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People v. Madej





Appeal from the Circuit Court of Cook County, the Hon. Vincent Bentivenga, Judge, presiding.


Rehearing denied May 31, 1985.

The defendant, Gregory Madej, was indicted in the circuit court of Cook County on one count for the murder of Barbara Doyle (Ill. Rev. Stat. 1979, ch. 38, par. 9-1(a)(1)), and on three counts of felony murder (Ill. Rev. Stat. 1979, ch. 38, par. 9-1(a)(3)) predicated on the felonies of armed robbery (Ill. Rev. Stat. 1979, ch. 38, par. 18-2), rape (Ill. Rev. Stat. 1979, ch. 38, par. 11-1) and deviate sexual assault (Ill. Rev. Stat. 1979, ch. 38, par. 11-3). Following a bench trial, the defendant was found guilty on all counts. A bench sentencing hearing was held, at which the court heard evidence in mitigation and aggravation. The court sentenced the defendant to death on the one count of murder and three counts of felony murder, and also sentenced the defendant to concurrent terms of 30 years' imprisonment for armed robbery and rape. The defendant has appealed directly to this court under the Constitution of Illinois (Ill. Const. 1970, art. VI, sec. 4(b)) and under our Rule 603 (87 Ill. 2 d R. 603).

The naked body of Barbara Doyle was discovered at 5:30 a.m. on August 23, 1981, in an alley on the north-west side of Chicago. The woman died as a result of multiple stab wounds. There were numerous lacerations of the head and face, and multiple abrasions of the chest, legs and feet. A medical examination revealed the presence of spermatozoa and semen in both the vagina and rectum of the victim. Human blood was found underneath her fingernails.

At trial two Chicago police officers testified that at 5 a.m. on August 23, 1981, they observed a green Plymouth Baracuda automobile with a faulty muffler drive through a stop sign. The car was driven by the defendant, and it was later ascertained that it was the victim's auto. The police attempted to pull the car over, but the defendant speeded up, leading police on a high-speed chase. Several police cars joined the chase. The defendant eventually pulled into an alley, alighted from the car, jumped a fence, and hid under an auto parked on a nearby street where he was taken into custody. There was blood on his hands and head, and his shirt, pants and undershorts were heavily stained with what was later determined to be blood of the same type as that of the victim, type O. The defendant has type AB blood. The defendant had deep scratches on his face and numerous scratches on the chest, arms and back.

Detective Robert Meyer testified that he examined the victim's auto in the alley immediately after the defendant had fled from it and observed a large pool of blood on the front floor on the passenger's side. There was a large bloodstained knife on the driver's seat. Detective Meyer testified that he discovered the victim's jeans and blouse, saturated with blood, in the back seat of the car. The blouse had numerous perforation marks in the front, and the jeans were torn in the back. An empty prescription bottle bearing the victim's name was found in the car, together with her purse and personal identification papers scattered on the floor.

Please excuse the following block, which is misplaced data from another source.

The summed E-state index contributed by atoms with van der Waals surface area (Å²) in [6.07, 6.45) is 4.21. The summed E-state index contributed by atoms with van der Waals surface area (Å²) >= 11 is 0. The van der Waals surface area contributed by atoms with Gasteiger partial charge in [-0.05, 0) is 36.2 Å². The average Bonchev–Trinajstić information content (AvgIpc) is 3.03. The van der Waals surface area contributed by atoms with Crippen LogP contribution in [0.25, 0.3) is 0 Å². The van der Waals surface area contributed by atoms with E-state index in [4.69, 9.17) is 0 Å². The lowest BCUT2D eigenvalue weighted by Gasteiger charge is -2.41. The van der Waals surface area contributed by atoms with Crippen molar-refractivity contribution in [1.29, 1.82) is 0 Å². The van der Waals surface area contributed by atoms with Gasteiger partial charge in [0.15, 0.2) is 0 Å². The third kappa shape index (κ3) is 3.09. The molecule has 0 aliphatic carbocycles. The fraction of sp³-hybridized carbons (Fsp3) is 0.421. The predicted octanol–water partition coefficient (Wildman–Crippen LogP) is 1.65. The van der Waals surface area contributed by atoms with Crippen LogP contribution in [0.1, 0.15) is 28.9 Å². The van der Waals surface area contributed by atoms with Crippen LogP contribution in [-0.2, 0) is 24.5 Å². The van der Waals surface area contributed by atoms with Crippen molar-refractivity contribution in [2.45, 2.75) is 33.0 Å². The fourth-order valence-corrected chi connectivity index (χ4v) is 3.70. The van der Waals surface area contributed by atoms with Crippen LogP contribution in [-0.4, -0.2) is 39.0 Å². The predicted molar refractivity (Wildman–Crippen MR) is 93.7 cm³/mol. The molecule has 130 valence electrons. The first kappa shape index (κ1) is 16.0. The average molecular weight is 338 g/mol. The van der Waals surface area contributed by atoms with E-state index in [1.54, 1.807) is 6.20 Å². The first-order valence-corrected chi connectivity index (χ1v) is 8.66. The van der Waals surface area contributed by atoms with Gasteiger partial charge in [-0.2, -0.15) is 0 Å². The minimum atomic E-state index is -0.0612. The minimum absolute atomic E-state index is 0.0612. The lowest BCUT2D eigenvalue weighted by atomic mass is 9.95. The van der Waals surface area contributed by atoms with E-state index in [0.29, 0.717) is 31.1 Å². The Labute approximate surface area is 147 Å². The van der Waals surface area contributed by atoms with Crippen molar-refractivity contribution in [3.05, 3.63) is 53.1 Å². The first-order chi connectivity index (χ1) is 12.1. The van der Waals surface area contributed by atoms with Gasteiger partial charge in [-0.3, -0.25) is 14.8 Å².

When the defendant was taken into custody, his Miranda rights were read to him and he was interrogated as to his activities on August 23, 1981. Detective James Grant testified that the defendant said that he was thrown out of the Garage Inn, a bar, at 2:30 a.m. and then met a friend named "Hojamoto," who was driving a green Plymouth Barracuda. The defendant entered the car to go "cruising," and he noticed that Hojamoto had a knife with blood on it and had blood on his shirt. Hojamoto explained the blood by stating that he had been in a gang fight. The defendant told Grant that he got blood on his clothes when he switched seats with Hojamoto and that Hojamoto jumped from the car a block before police overtook the defendant. The defendant denied being in the company of a woman that night and denied being in the Golden Flame restaurant. He also told the detective that he received the scratches in a fight with some gang members earlier that morning.

Prosecution witnesses testified that the defendant was ejected from the Garage Inn at 2:30 a.m. after he caused a disturbance by pounding a cigarette machine and telephone. David Doyle, the victim's estranged husband, testified that the victim and he drank at the Garage Inn until 2:15 a.m. when they left the bar and fell asleep in her auto. When he awoke, Doyle said the defendant was driving the car and talking to the victim. Doyle stated that he had never seen the defendant before, but that it appeared that Barbara knew the defendant. The defendant drove to the Golden Flame restaurant. He and Barbara entered the restaurant; at that time David Doyle walked home. A waitress at the Golden Flame testified that she served coffee to the victim and the defendant. She testified that they left the restaurant at 3:30 a.m. Another prosecution witness testified that the term "Hojamoto" was not the name of an individual, but was a made up name used by the defendant and friends as a group greeting.

The defendant was a witness. His testimony differed from the statement he had given the police. He testified that on August 22, 1981, he awoke at 8 a.m. He began drinking alcohol and ingesting various drugs, and "partied" with friends throughout the day. He next remembered being at the Garage Inn at 11 p.m. The defendant stated that he saw Barbara Doyle at the bar with David Doyle, and that he had known the victim and had had sex with her on three prior occasions. The defendant recalled pounding on the cigarette machine and slamming the telephone. He also remembered that it was "exactly 2:20 a.m." when he was ejected from the bar.

After leaving the tavern, the defendant saw the victim's car parked nearby. He approached the car, at which time the victim saw him and asked him to smoke some marijuana. The defendant said he entered the car and they drove to the Golden Flame restaurant, had some coffee and left about 3:30 a.m. They then began "cruising" around the neighborhood. They stopped at three different places to purchase beer, while drinking and smoking marijuana. He testified that on August 22, 1981, he drank at least two cases of beer and some whiskey, smoked about one ounce of marijuana, ingested 10 quaaludes, and injected Talwin.

The defendant testified that, while driving around, the victim and he stopped twice and had consensual sexual relations in the car. Later the victim asked the defendant if she could buy some marijuana from him. He took seven one-ounce baggies of marijuana from his boots and placed them on the car console. She gave the defendant $35 for one of the baggies, and when he turned to put the money in his pocket, she apparently took two more of the baggies. According to the defendant, he pushed the victim's shoulder when he saw a baggie underneath her leg. The victim then attacked him, scratching his face and drawing a knife. They struggled, and the defendant next remembered the victim bleeding in the chest area and spread between the car seats. The defendant testified that he first saw the victim bleeding "after I realized what had happened" and in response to the question as to what caused the victim to bleed stated, "I thought it could have been me."